In Jackson County, five troops meet in Seymour, and one meets in Crothersville. During meetings, girls work on earning badges, participate in activities and discuss upcoming projects or events.

The county currently has 74 girls involved in Girl Scouts along with adult troop leaders and volunteers.

Phillips said the biggest thing she needs is troop leaders.

“There are a lot of girls that still want to join,” she said. “I just need leaders to put with these troops.”

Phillips said she is working on getting troops started around the county.

“I would like to get a couple of Brownstown troops together, and I would like to get at least three more in Seymour to continue to grow,” she said. “We’re trying to get back into the community, ‘Yes, we’re still here.’”

At a glance

Jackson County currently has six Girl Scout troops — five based in Seymour and one in Crothersville.

Girl Scouts is open to girls in kindergarten through high school. The levels are Daisy (kindergarten and first grade), Brownie (second and third grades), Junior (fourth and fifth grades), Cadet (sixth through eighth grades), Senior (ninth and 10th grades) and Ambassador (11th and 12th grades).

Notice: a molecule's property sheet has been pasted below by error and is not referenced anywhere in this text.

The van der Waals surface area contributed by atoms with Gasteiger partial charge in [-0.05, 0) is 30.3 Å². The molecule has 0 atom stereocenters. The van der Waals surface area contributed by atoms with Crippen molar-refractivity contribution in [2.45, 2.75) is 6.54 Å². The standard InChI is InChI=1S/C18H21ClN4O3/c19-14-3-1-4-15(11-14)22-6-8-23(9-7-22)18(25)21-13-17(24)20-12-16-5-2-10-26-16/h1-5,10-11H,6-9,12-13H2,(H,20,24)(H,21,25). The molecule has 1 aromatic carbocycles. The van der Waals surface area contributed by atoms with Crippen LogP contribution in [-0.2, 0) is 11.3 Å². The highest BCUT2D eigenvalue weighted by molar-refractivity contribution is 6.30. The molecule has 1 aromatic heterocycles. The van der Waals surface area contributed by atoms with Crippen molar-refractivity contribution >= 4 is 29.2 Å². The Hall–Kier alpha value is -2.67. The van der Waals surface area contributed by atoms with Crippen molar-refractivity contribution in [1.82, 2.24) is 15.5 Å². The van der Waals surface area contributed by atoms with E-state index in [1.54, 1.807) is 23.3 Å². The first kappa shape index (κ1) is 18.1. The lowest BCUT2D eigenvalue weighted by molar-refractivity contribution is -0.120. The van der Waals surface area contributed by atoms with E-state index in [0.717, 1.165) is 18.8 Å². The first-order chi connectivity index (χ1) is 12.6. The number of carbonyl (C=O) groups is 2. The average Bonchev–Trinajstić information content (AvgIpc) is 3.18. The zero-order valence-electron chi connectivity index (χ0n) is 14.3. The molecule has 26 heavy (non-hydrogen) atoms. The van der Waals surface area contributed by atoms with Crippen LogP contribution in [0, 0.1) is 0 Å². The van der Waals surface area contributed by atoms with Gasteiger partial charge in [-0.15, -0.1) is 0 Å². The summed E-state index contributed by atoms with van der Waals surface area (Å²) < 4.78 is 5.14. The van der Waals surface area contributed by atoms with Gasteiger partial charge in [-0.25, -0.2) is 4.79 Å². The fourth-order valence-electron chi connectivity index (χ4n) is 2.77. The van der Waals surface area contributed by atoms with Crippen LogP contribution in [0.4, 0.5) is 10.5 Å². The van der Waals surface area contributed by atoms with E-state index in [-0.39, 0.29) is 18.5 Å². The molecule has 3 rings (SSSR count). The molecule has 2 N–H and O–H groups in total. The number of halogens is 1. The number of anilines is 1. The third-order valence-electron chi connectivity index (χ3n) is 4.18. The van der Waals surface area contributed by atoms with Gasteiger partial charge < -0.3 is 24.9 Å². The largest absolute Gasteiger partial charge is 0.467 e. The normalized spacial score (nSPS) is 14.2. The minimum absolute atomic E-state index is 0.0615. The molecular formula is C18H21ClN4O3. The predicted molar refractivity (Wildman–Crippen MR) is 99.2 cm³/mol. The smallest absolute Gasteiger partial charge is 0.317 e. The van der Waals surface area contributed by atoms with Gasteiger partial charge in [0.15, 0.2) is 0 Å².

Girls interested in joining and adults interested in being a troop leader or volunteer may contact Jennifer Phillips at jphillips23us@yahoo.com.

At a glance

Here’s when and where you can buy Girl Scout cookies from local troops:

Today: Wal-Mart, 1600 E. Tipton St., Seymour, 10 a.m. to 7 p.m.

Sunday: Wal-Mart, 10 a.m. to 7 p.m.

Feb. 26: Wal-Mart, 4:30 to 7:30 p.m.

Feb. 27: Wal-Mart, 10 a.m. to 7 p.m.; JCPenney, 1224 E. Tipton St., Seymour, 10 a.m. to 4 p.m.

Feb. 28: Wal-Mart, 10 a.m. to 7 p.m.

March 4: Wal-Mart, 4:30 to 7:30 p.m.

March 5: Wal-Mart, 10 a.m. to 7 p.m.

March 6: Wal-Mart, 10 a.m. to 7 p.m.

March 11: Wal-Mart, 4:30 to 7:30 p.m.

March 12: Wal-Mart, 10 a.m. to 7 p.m.

March 13: Wal-Mart, 10 a.m. to 7 p.m.

The Girl Scout Cookie Finder app can be downloaded for free on an iOS or Android phone or mobile device. Once that is downloaded, click the “Find Cookies” button to learn about opportunities to purchase Girl Scout cookies.

Information also can be found online at girlscouts.org.

Author photo
Zach Spicer is a reporter for The (Seymour) Tribune. He can be reached at zspicer@tribtown.com or 812-523-7080.